The site is bounded on the east by a major artery, across which there are distant views of the Indian River. Another major two lane road is off the northwest corner of the property, a winding green artery that connected the oldest part of the mainland city with the barrier island. On the north boundary is an atrophied city street right of way, the street itself never fully realized. To the south is an office building that graphically represents the surface parking office model that our design seeks an alternative to.
Anyone faced with the development of new office space in Vero Beach has to thread the needle between the scale economies of new construction and the ready availability of humanely scaled but aging office space built when land was much less expensive. The client and principal tenant, a national civil engineering firm, wanted to do a project that represented their strengths and expertise. They decided early on to build smaller buildings more consistent with existing office buildings nearby.
They also resolved to build a parking garage, in large measure so they could keep the site as open as the height limit and maximum FAR could provide for. Vero Beach takes what is at best an ambivalent position toward parking garages. It associates them with a density beyond what they see as consistent with a small town. But rather than hide them with liner buildings, they almost guarantee garages of maximum adverse impact by stipulating that they have to be more or less open structures. As such, parking garages can look like little other than what they are. We proposed lining a mid-block garage on the two sides facing the principal adjacent streets. The client proposed actually building the street in the undeveloped right of way that ran across the northern edge of the property, and proposed further parking along the street that would serve this and other blocks.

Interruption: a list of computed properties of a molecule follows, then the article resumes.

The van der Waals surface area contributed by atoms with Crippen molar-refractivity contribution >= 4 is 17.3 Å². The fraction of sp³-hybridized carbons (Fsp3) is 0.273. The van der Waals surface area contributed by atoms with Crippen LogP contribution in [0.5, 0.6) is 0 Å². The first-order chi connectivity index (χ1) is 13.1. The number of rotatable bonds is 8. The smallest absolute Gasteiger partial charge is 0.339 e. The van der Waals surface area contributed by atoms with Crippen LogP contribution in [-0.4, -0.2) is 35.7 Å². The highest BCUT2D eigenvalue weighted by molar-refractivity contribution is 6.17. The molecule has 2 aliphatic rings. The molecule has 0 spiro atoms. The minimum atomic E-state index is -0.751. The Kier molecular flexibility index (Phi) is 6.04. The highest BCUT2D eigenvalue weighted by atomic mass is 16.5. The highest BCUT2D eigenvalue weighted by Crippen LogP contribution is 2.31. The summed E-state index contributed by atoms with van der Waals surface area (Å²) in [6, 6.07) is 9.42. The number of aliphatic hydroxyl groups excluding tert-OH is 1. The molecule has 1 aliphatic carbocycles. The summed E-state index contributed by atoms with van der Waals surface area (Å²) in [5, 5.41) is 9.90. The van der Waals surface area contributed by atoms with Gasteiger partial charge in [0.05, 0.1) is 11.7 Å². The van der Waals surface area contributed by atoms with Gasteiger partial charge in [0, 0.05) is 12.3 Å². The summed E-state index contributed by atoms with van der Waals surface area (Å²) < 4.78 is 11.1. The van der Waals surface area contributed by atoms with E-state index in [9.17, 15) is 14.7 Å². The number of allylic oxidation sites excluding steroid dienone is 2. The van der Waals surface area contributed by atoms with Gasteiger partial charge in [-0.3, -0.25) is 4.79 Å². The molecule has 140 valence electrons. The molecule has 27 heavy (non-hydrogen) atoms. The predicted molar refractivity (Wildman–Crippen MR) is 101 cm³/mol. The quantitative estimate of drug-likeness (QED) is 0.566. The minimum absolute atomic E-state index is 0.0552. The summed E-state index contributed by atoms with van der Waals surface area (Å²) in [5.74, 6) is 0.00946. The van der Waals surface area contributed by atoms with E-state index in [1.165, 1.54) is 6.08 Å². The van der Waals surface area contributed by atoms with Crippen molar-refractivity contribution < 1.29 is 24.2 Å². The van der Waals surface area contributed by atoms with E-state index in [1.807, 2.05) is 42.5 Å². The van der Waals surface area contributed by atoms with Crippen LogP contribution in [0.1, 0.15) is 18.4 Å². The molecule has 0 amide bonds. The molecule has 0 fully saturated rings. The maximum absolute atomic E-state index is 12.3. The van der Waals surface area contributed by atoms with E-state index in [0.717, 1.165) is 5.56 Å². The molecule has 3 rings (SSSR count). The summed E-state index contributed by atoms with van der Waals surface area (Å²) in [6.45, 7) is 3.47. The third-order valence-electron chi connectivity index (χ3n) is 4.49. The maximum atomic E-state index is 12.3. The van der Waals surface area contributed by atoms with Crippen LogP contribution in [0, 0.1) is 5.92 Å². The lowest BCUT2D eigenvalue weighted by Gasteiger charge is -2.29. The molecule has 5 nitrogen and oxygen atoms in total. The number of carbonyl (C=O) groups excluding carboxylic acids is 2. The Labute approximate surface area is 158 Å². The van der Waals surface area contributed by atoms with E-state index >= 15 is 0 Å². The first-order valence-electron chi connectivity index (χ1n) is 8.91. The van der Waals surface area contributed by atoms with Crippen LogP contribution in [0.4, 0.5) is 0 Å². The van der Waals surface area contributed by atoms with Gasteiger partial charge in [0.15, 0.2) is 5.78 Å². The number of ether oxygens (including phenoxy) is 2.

Our contribution to the project was probably an insistence that the interior of the property be developed with the same intensity and care that would, as a matter of course, be brought to the water side of the property. Buildings and courtyards were interspersed so that every office would have a garden to look onto. And the gardens were connected so that everyone’s trip from their car to their office was through a series of connected gardens. Streets were created or restored so that a semblance of city blocks might emerge from a private parcel the size of two city blocks. The property was divided roughly in half by a road connecting to the property to the south and 24th street to the north- never a real street, connected the two adjacent boulevards.
The client’s office building sits over at-grade parking, which is a form of parking that has been a bigger blight on the town than parking garages and something that won’t go away and that needs to be done well. The large plate required for parking was a pretext for a monumental stair to a courtyard over the parking plinth. Construction is inexpensive concrete block and concrete plank with 42-foot spans that relieves the building of interior columns. The offices, all within 20 feet of natural light, all have either long perimeter views or interior views to the atrium.